As expected, Figure 13 shows that in most cases, the longitudinal chromatic aberration related to the far foci (blue bars) was found to be negative and directly linked to the Abbe number of the IOL biomaterial. In the vast majority of the multifocal IOLs studied, we found that far vision was controlled by the intrinsic refractive behavior of the biomaterial (zero order of diffraction). Hence, the magnitude of the LCA in refractive cases was shown to be proportional to the Abbe number (Figure 13). The only exception in this study related to the Symfony IOL, which was found to exhibit a modified, positive LCA for both foci. This reflects the fact that in this specific case, the IOL was found to be totally diffractive. All the other IOLs exhibiting a zero order far focal point showed a negative LCA directly correlated with the Abbe number of the IOL biomaterial. For the sake of comparison, LCA was also measured on two refractive monofocal IOLs (MicroPlus and MicroPure). These IOLs are made from the same materials as the FineVision and FineVision IOLs, respectively. As expected, the LCA associated with these IOLs was found to be fully refractive and to have the exact same value as the refractive far focus of the related trifocal IOLs (FineVision and FineVisionHP).
Four of the IOLs studied presented an interesting behavior in their correction of the longitudinal chromatic aberration, for at least one focus. These IOLs (FineVision, LCA–corrected FineVision, PanOptix, and ATLisa) presented a very low slope on the dispersion curve, mostly for intermediate focus. In the specific case of the LCA–corrected FineVision IOL, two foci were found to be LCA–corrected. Although the results were not extrapolated to clinical relevance, this LCA study complements other studies of the effect of energy distribution on diffractive IOLs between the different foci, especially in the case of spherical aberration and the effect of the apodization.15 More than the position of the peaks along the optical axis, the chromatic effect changes the MTF distribution in accordance to the wavelength.
In conclusion, in this study, we compared 7 different multifocal IOLs under three different wavelengths. Two monofocal IOLs were added as purely refractive IOLs for the sake of comparison.
First, the surface topography of the diffractive profiles was measured and interpreted in terms of step position and step height. Diffractive step position gives information on the focalization properties of an IOL, whereas step height provides insights into the energy balance between the different foci. MTF through-focus curves were then measured on an optical bench for three different wavelengths. Based on these results, the longitudinal chromatic aberration was assessed for each IOL and its associated foci.
From these measurements, it was shown that LCA is driven by two major processes: refraction and diffraction. The position of the specific wavelength MTF peaks and resulting dispersion curve revealed the dominant process. It was also observed that it was possible for the MTF balance between the different foci of a given IOL to be become strongly modified while changing from green to blue or red light.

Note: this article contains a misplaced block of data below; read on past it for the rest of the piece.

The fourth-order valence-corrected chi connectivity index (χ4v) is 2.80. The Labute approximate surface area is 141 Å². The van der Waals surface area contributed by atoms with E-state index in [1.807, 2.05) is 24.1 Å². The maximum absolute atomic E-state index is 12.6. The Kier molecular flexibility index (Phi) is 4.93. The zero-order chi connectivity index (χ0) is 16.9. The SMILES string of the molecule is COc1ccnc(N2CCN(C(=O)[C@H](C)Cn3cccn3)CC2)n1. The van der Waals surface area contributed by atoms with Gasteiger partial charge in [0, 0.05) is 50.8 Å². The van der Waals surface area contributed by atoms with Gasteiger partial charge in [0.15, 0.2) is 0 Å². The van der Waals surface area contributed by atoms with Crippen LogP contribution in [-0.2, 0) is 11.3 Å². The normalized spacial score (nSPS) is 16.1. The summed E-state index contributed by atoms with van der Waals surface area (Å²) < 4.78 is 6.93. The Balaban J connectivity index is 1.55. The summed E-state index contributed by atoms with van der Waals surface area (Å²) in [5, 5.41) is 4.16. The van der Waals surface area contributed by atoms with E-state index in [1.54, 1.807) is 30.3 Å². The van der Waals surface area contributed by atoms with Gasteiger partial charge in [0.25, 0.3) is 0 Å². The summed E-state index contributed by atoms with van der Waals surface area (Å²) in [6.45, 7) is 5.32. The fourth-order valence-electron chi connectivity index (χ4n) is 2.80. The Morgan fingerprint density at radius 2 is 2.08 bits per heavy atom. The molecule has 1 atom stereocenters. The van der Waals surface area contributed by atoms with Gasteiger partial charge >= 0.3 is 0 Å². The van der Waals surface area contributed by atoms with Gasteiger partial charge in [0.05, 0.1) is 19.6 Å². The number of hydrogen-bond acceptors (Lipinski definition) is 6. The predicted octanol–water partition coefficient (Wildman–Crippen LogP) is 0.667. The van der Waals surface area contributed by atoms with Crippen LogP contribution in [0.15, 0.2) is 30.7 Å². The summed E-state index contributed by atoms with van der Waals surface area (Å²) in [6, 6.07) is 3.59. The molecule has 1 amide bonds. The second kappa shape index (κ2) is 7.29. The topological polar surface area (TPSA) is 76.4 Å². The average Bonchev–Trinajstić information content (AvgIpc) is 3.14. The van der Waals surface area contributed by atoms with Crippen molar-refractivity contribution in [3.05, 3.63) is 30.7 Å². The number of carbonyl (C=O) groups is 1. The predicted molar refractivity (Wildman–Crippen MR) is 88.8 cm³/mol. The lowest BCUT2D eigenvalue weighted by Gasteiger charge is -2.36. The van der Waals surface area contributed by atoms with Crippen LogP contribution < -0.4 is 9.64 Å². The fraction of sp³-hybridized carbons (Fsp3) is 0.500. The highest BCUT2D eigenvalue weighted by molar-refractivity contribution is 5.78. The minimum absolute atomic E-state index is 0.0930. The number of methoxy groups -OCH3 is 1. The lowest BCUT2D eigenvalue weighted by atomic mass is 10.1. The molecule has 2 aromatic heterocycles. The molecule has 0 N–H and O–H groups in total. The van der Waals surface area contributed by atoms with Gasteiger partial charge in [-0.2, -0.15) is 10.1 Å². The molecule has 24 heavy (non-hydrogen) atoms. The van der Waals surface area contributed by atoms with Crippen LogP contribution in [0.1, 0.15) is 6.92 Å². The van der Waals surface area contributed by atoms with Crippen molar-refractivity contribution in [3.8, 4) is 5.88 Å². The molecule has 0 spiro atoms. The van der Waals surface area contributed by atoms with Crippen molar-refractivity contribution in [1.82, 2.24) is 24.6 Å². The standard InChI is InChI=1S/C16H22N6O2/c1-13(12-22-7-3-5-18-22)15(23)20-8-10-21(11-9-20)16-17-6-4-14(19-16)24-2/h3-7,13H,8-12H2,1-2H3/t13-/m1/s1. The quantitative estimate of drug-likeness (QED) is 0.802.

In most of the multifocal IOLs studied, some of the foci were found to be refractive (in general, this was true for the far focus) and others were diffractive (intermediate and near foci). However, the Symfony IOL appeared to be an exception; in that case, all the foci were shown to be driven by a diffractive process. It is interesting to note that in some cases, it was possible for the LCA to be fully compensated. This was the case for the intermediate focus of the FineVision, PanOptix, and ATLisa IOLs, whereas the LCA–corrected FineVision IOL was found to be LCA–corrected for both far and intermediate foci.
Finally, it is well understood that chromatic aberration reduction can improve the image quality of any optical system under polychromatic light. However, in the specific case of the eye and its monochromatic aberration, the improvement of vision quality by LCA reduction has not yet been demonstrated. Hence, although the results were not extrapolated to clinical relevance, this study still offers the reader a new performance metric to characterize multifocal IOLs and their different foci.
What was known
- Diffractive multifocal intraocular lenses (IOLs) are powerful devices to replace the crystalline lens after cataract surgery. These IOLs reduce the spectacle dependence. Various diffractive multifocal IOLs are present on the market.
- Most of the optical characteristic of IOLs are presented in green light, which is the most sensitive part of the eye. However, the life is polychromatic and most of the optical systems present chromatic aberration because of the intrinsic refractive properties of the optical material or diffractive structure.
What this paper adds
- Longitudinal chromatic aberration (LCA) was driven by two major processes: refraction and diffraction.
- In some cases, and with some focus of the diffractive IOL, LCA can be fully compensated.
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Drs. Gatinel and Loicq have a proprietary interest in some of the discussed optical designs. This study has been performed under a collaborative agreement with Physiol. Dr. Willet has no financial or proprietary interest in any material or method mentioned.